Saturday, October 19, 2013

early rising

I woke up yesterday morning, as I do every morning, to the sound of my alarm clock at 6am and blearily noticed there was a new text message time-stamped 5:45am from my Ari-love saying simply, "Are you awake?"

I called her immediately and we went on to have one of our crazy discussions, this time primarily about the sudden collapse of her and her partner's dojo plans the day before, the drama and trauma that ensued, and the sudden discovery of a new and better place for their dream-cum-soon-to-be-a-reality.

I put water on for tea as we said our first hellos, stood by the stove waiting for the teapot to move on from wheeze to gurgle to full-blown whistle, poured the water and spooned out the honey and finally curled up on my desk chair, as is my wont, as I listened to her tale of woe and redemption. (No dramatics here, I swear, just keep on walking.)  And then I happened to glance at the clock in the lower right-hand corner of my trusty little computer and saw that it read 6:03am. I did a double-take, thinking somehow my computer had gone slow or something, before realizing that in fact I had been woken up by Ari's 5:45am text message, not my 6am alarm clock.

And I smiled because I was so pleased to be talking to my Ari-love, and so pleased that my infamous tendency for early-rising is what had allowed this conversation to happen in the first place, and so pleased that my quick-to-waken self had been roused by her text message, thus giving us an extra fifteen minutes of talk time before I had to cut us short and get ready for work.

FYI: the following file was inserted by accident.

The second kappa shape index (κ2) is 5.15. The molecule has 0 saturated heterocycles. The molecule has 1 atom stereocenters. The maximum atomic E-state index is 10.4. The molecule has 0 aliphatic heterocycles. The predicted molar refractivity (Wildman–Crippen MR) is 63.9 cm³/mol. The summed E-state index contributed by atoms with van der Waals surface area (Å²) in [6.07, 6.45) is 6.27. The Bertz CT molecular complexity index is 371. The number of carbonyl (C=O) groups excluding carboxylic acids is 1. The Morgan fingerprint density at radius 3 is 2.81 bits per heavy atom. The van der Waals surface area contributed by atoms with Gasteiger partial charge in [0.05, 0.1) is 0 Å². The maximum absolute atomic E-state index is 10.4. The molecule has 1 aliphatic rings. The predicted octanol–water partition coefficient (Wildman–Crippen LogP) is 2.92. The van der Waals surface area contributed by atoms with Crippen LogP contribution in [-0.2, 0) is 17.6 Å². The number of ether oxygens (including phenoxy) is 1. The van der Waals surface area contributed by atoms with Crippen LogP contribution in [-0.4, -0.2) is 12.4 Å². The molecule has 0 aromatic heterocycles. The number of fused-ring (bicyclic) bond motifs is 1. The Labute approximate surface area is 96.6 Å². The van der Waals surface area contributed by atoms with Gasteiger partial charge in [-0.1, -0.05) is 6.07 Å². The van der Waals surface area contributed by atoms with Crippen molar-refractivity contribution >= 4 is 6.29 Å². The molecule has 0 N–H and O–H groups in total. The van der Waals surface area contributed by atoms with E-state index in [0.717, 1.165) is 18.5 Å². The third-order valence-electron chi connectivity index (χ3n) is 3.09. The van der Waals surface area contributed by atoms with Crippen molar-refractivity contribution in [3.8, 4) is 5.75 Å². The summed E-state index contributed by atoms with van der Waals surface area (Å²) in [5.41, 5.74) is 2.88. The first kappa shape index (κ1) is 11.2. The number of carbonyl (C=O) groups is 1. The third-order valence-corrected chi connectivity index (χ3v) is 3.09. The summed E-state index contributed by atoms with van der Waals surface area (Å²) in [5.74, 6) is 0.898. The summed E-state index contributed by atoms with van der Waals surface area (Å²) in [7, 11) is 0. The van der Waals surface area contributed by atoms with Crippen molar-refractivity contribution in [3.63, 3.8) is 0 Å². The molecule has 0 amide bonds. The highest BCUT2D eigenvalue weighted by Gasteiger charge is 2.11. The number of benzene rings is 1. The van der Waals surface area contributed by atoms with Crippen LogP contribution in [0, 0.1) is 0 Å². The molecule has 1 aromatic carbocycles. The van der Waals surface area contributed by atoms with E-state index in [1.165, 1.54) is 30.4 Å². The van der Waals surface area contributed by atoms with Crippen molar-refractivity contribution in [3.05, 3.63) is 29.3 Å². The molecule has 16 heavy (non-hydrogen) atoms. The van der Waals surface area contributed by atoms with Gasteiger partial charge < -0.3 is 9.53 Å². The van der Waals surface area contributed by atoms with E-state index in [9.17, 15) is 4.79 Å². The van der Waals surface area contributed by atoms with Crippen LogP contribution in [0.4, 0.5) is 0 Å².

bridge, 10.19.13

Wednesday, October 16, 2013

bus conversations, overheard

Yesterday, it was one of those people: the ones we avoid making eye contact with, hoping we will remain magically invisible, untainted by their imbalanced minds. Except this particular one of those people was one of the friendliest of any people I've ever seen. He smiled huge smiles and greeted everyone who got on and off the bus and blessed us with his rosary and his love of Jesus Christ. He complimented the mothers on their well-behaved children and asked the children about their classes and their favorite colors and insisted on telling the bus driver (repeatedly) that he was the best bus driver, the most accomplished driver, he'd had the pleasure of traveling with. And what was so sad about all of this was that we all, myself largely included, continued to treat him as one of those people with whom its best to avoid eye contact. The children ignored him, the parents silently condemned him, and I buried my nose in my (admittedly very compelling) book. Eventually he got off the bus at 162nd Street and stood on the corner cheerily waving at us as we pulled away. And I've found myself thinking about this, tainted by his imbalanced mind, wishing I'd had the moral fortitude to catch his eye and warmly grin from ear to ear.

This morning was less tragic and more plain old awesome. Two kids, probably about five years old, got on the bus in the midst of a very serious discussion about zero. One boy, perhaps a little older, perhaps just more attuned to the abstract world, was explaining to the other boy that zero isn't just a number. That, in fact, zero is nothing, but nothing can be zero or else it is something. This seemed to blow the other boy's mind. In a good way.